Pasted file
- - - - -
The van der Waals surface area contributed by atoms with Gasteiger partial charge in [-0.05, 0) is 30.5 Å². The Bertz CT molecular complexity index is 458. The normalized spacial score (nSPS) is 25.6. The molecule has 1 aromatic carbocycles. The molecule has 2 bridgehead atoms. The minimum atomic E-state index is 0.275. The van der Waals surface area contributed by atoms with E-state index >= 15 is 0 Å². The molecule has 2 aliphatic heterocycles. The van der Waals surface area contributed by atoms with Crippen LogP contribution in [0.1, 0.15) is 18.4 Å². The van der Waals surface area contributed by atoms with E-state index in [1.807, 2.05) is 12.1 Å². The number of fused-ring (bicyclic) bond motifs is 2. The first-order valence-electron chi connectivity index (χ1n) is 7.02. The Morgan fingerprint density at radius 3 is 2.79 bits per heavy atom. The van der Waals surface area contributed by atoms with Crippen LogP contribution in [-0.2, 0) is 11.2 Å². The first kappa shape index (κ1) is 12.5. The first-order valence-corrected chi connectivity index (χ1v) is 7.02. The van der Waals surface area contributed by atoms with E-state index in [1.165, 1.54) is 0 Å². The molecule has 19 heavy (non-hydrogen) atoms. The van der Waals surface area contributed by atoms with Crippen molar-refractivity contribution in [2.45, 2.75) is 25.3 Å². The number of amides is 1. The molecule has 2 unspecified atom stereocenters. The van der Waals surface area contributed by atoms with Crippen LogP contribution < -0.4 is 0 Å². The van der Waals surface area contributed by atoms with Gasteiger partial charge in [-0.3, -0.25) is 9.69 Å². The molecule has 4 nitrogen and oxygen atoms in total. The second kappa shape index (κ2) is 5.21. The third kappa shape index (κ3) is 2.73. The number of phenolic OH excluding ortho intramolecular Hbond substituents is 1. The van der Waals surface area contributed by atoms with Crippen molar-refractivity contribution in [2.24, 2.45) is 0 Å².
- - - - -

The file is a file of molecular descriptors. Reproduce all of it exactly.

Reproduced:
The van der Waals surface area contributed by atoms with Gasteiger partial charge in [-0.05, 0) is 30.5 Å². The Bertz CT molecular complexity index is 458. The normalized spacial score (nSPS) is 25.6. The molecule has 1 aromatic carbocycles. The molecule has 2 bridgehead atoms. The minimum atomic E-state index is 0.275. The van der Waals surface area contributed by atoms with E-state index >= 15 is 0 Å². The molecule has 2 aliphatic heterocycles. The van der Waals surface area contributed by atoms with Crippen LogP contribution in [0.1, 0.15) is 18.4 Å². The van der Waals surface area contributed by atoms with E-state index in [1.807, 2.05) is 12.1 Å². The number of fused-ring (bicyclic) bond motifs is 2. The first-order valence-electron chi connectivity index (χ1n) is 7.02. The Morgan fingerprint density at radius 3 is 2.79 bits per heavy atom. The van der Waals surface area contributed by atoms with Crippen LogP contribution in [-0.2, 0) is 11.2 Å². The first kappa shape index (κ1) is 12.5. The first-order valence-corrected chi connectivity index (χ1v) is 7.02. The van der Waals surface area contributed by atoms with E-state index in [1.165, 1.54) is 0 Å². The molecule has 19 heavy (non-hydrogen) atoms. The van der Waals surface area contributed by atoms with Crippen molar-refractivity contribution in [2.45, 2.75) is 25.3 Å². The number of amides is 1. The molecule has 2 unspecified atom stereocenters. The van der Waals surface area contributed by atoms with Crippen LogP contribution < -0.4 is 0 Å². The van der Waals surface area contributed by atoms with Gasteiger partial charge in [-0.3, -0.25) is 9.69 Å². The molecule has 4 nitrogen and oxygen atoms in total. The second kappa shape index (κ2) is 5.21. The third kappa shape index (κ3) is 2.73. The number of phenolic OH excluding ortho intramolecular Hbond substituents is 1. The van der Waals surface area contributed by atoms with Crippen molar-refractivity contribution in [2.24, 2.45) is 0 Å².